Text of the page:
This is one of those "good news - bad news" passages, depending on who you are and Whose you are. No "godless goat" will slip surreptitiously past the Shepherd and through the "pearly gate" into the Heavenly Fold of the Father! He saw right through your sheep costume long before you ever got there!! On the other hand, His precious sheep will be welcomed Home, even though they may be battered and bruised, shaken, stumbling, faltering and falling, mournful over their imperfections, for He sees right through the "filthy rags" into the deepest recesses of our being, and He sees a heart devoted in love to Him, and a heart distressed by how often we were less than we desired to be! "Thanks be to God through Jesus Christ our Lord! So then, on the one hand I myself with my mind am serving the law of God, but on the other, with my flesh the law of sin" (Romans 7:25). And then the Good News: "There is therefore now no condemnation for those who are in Christ Jesus. For the law of the Spirit of life in Christ Jesus has set you free from the law of sin and of death" (Romans 8:1-2).
So, what is Hebrews 4:12 all about? Well, for US who are in HIM, it is about the victory of Divine Love and Grace. We are known by Him far better than we know ourselves. He knows us inside and out; He sees everything! Yet, when He sends forth His Word, whether it be spoken or written or lived (as in the Person of "the Word become flesh" = Jesus), that Divine Word - Message - Proclamation cuts straight through all manner of clutter, and it penetrates into our hearts and minds, to the very core of our being. And the Lord then judges us based on what we do with that Word. He doesn't judge us based on how perfect we are, or how much we know, or how "correctly" we worshipped on a Sunday morning ... He and His Word penetrated us to the deepest depths: physically, emotionally, intellectually, spiritually, culturally, financially. He went through it all and penetrated as deeply into each of us as it was possible to go. And it was there that He found (or didn't find) what He was looking for. It wasn't in the "filthy rags" ... it wasn't in the "faltering steps" and the daily "stumbles and falls" ... it wasn't in our weaknesses or doubts. He saw the true nature of our hearts, of our minds, of our desires. He saw us for who we really were (the good, the bad, and the ugly). But then GRACE kicked in!! He saw that we were fallen men and women who were now IN CHRIST JESUS by faith, and thus by grace He counted us as perfectly righteous by imparting to us "the faith OF Jesus." And He embraced us, filthy rags and all, and said, "Welcome Home, weary child ... Enter My Rest!" You see, brethren, it's not about the externals. "But, Lord, Lord, didn't we do ___, and didn't we do ___, and what about ____?!" Nope!! Look again, and more closely, at Matthew 25:31-46. Who are the sheep? Those who loved God and others. Who are the goats? Those who didn't.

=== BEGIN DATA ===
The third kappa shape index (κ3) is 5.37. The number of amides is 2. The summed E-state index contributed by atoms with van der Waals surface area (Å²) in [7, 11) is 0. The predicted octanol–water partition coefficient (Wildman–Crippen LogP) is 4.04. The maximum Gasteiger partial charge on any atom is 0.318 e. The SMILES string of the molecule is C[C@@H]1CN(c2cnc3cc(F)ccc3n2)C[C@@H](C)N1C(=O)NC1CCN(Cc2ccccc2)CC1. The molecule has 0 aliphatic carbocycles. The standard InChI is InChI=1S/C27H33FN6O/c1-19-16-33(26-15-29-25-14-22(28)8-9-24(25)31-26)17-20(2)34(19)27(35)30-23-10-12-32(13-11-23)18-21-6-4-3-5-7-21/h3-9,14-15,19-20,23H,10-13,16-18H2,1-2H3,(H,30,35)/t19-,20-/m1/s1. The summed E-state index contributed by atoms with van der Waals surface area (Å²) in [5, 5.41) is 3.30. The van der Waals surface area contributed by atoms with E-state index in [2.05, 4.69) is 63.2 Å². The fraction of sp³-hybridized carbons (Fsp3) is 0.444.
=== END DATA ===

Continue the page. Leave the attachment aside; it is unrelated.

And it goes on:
I wish we could end this study of Hebrews 4:12 right there. I really do. But, we can't. Why? Because this passage has been used repeatedly by those who seek to employ it as a prooftext for their Platonic perception of the nature of man: i.e., that man HAS a "living soul," rather than the biblical teaching that man IS a "living soul." Some refer to this verse as proving a "human trinity" (in keeping with a "Divine Trinity" - one reader wrote to me saying, "I believe Hebrews 4 speaks to a dual or triune nature of man and God"). If we are created "in His image," they reason, then we must be body - soul - spirit, since Deity is Father - Son - Spirit. This separating or dividing of man into three distinct parts is known as a "trichotomy." The renowned Greek scholar Dr. A.T. Robertson had this to say about Hebrews 4:12, "This text is not an argument for trichotomy" [Word Pictures in the New Testament, e-Sword]. Robert Milligan (1814-1875), a leader in the Stone-Campbell Movement, wrote, "From the days of Pythagoras (500 B.C.), and more especially from the time of Plato (350 B.C.), the doctrine of a trinity in human nature became somewhat prevalent" [The New Testament Commentary, vol. 9, p. 139]. This, however, is "not a sundering of the soul and of the spirit by the Word of God. The Word never does such a thing even also as the soul that animates our bodies and the spirit are not two entities which something may cut apart" [Dr. R.C.H. Lenski, The Interpretation of the Epistle to the Hebrews, p. 143]. Dr. W. Robertson Nicoll, the editor of The Expositor's Greek Testament, notes that this wording in our text "is an expression which does not mean that the Word divides the soul from the spirit, or the joints from the marrow, but that it pierces through all that is in man to that which lies deepest in his nature" [vol. 4, p. 282]. Dr. F.F. Bruce concurs, stating that the wording used in this text is "to be understood as a rhetorical accumulation of terms to express the whole mental nature of man on all its sides," and that "It would indeed be precarious to draw any conclusions from these words about our author's psychology, nor is it necessary to understand them in the sense of a distinction between soul and spirit" [The Epistle to the Hebrews, p. 82].